“We have highlighted that Bill C-51 is replete with provisions that violate the Charter of Rights and other provisions in Canadian law. That has been repeated consistently by legal academics, former parliamentarians and numerous other expert witnesses who have appeared before the Committee. The government has refused to disclose the advice it has received from its own lawyers about the Bill’s compliance with the Charter,” noted Ziyaad Mia, Canadian Muslim Lawyers Association. “Why is the government determined to press on with legislation that will become snarled up in time-consuming litigation that will almost certainly overturn many of the provisions? Canadians deserve and expect better. The Bill has to go.”
“Canadians initially expressed wide support for Bill C-51, legislation that was broadly described as equipping Canadian law enforcement and security agencies with the powers needed to prevent terrorism,” said Roch Tassé, National Coordinator, International Civil Liberties Monitoring Group. “That has shifted rapidly and dramatically as women, men and young people across the country have gained a fuller understanding of the Bill itself. And that has happened even though the government has sought to fast-track the Bill and significantly restrict the time and opportunities for Canadian to fully appreciate what is at stake. Support for these unprecedented draconian measures continues to drop. The Bill has to go.”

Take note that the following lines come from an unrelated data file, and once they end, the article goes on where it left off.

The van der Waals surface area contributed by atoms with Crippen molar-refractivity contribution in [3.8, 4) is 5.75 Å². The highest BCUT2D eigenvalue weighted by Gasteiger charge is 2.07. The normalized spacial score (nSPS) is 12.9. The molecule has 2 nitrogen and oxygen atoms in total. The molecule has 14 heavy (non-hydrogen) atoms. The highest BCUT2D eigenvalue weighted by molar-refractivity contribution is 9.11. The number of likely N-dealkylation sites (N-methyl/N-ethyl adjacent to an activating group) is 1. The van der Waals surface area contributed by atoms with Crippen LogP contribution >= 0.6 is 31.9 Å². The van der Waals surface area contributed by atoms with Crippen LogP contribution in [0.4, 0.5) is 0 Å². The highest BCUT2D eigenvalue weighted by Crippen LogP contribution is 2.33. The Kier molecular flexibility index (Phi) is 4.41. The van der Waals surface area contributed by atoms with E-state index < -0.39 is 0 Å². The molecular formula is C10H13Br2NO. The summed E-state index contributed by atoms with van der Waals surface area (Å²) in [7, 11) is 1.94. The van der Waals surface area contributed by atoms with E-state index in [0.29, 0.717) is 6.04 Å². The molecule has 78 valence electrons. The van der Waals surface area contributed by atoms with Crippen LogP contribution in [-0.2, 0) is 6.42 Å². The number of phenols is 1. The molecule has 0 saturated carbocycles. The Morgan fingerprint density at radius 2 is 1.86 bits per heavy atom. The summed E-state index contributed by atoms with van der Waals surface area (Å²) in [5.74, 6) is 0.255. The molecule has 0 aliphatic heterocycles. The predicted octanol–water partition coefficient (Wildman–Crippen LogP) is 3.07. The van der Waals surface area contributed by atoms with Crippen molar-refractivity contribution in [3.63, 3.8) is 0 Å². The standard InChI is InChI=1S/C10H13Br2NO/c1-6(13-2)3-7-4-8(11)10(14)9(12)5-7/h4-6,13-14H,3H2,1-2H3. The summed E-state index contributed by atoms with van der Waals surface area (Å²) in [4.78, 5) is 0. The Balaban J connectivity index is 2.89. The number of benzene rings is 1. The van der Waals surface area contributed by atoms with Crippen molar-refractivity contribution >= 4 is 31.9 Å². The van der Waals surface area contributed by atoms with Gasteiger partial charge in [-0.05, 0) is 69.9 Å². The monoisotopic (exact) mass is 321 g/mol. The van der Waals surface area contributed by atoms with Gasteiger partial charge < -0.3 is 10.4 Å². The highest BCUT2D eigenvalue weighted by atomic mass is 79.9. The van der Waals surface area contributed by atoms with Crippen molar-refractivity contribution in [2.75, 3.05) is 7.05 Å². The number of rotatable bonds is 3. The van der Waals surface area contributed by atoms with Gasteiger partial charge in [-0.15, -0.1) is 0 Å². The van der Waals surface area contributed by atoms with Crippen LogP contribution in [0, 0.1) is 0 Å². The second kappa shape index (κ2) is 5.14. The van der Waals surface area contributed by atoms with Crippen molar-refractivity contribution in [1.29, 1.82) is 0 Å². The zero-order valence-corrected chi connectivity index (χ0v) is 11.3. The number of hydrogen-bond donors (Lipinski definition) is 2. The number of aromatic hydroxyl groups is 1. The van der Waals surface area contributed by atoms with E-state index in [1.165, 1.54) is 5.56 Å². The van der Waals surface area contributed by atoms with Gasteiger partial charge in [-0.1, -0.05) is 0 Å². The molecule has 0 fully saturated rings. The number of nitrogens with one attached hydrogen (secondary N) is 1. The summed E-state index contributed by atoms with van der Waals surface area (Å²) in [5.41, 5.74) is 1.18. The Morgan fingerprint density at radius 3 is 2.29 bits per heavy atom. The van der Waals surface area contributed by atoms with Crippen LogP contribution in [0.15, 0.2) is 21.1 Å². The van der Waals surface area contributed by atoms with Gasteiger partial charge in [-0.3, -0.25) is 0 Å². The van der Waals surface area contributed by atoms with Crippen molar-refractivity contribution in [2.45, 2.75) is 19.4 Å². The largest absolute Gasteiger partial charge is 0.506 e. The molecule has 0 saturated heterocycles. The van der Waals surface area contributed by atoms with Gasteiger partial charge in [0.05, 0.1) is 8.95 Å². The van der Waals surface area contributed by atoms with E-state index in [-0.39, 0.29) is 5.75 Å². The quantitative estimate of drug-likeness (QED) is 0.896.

“Among the many serious problems highlighted during hearings was the concern shared by Indigenous peoples, environmental groups, the labour movement, human rights organizations and others that Bill C-51 imperils protest rights in Canada, by providing explicit protection only to those demonstrations considered to be ‘lawful’,” said Dominique Peschard, President, La Ligue des Droits et Libertés. “Anyone who raised that concern in front of the Committee was told by the government that they were misinformed and that the new powers would not be used in that way. These promises ring hollow given the government’s lack of willingness to implement a robust oversight and review mechanism to meaningfully assess the efficacy and legality of Canada’s national security activities. The Bill has to go.”
“Given the disproportionate impact that previous security measures and legislation have had on Canadian Muslims, it is not unreasonable that that they fear becoming collateral victims in this web of unchecked power and unbridled information sharing, if not the direct targets of unfair scrutiny,” said Ihsaan Gardee, Executive Director, National Council of Canadian Muslims. “Instead of allaying these legitimate concerns, we have seen the marginalization and mischaracterization of Canadian Muslims and their institutions. In Committee hearings, in Parliament, in the media and in public events, elected officials and pundits have negatively tarred Canadian Muslims and their representative organizations. We have heard inflammatory, discriminatory, and false comments about who Canadian Muslims are, what they believe and support, and seen repeated attempts to conflate Islam and Muslims with terrorism. Their actions cynically exploit negative social forces for political gain by attempting to create fear and distrust among fellow Canadians. The Bill will only provide a false sense of security rather than actually provide a framework to engage with the very communities that are already working to help Canada remain strong and safe. The Bill has to go.”
By Cara Zwibel
on March 18, 2015
Since the government tabled Bill C-51, CCLA has been speaking out about our concerns about the Bill. CCLA has sent a written brief to the Standing Committee on Public Safety and National Security, summarizing some of our primary concerns about the Bill. Read those submissions here.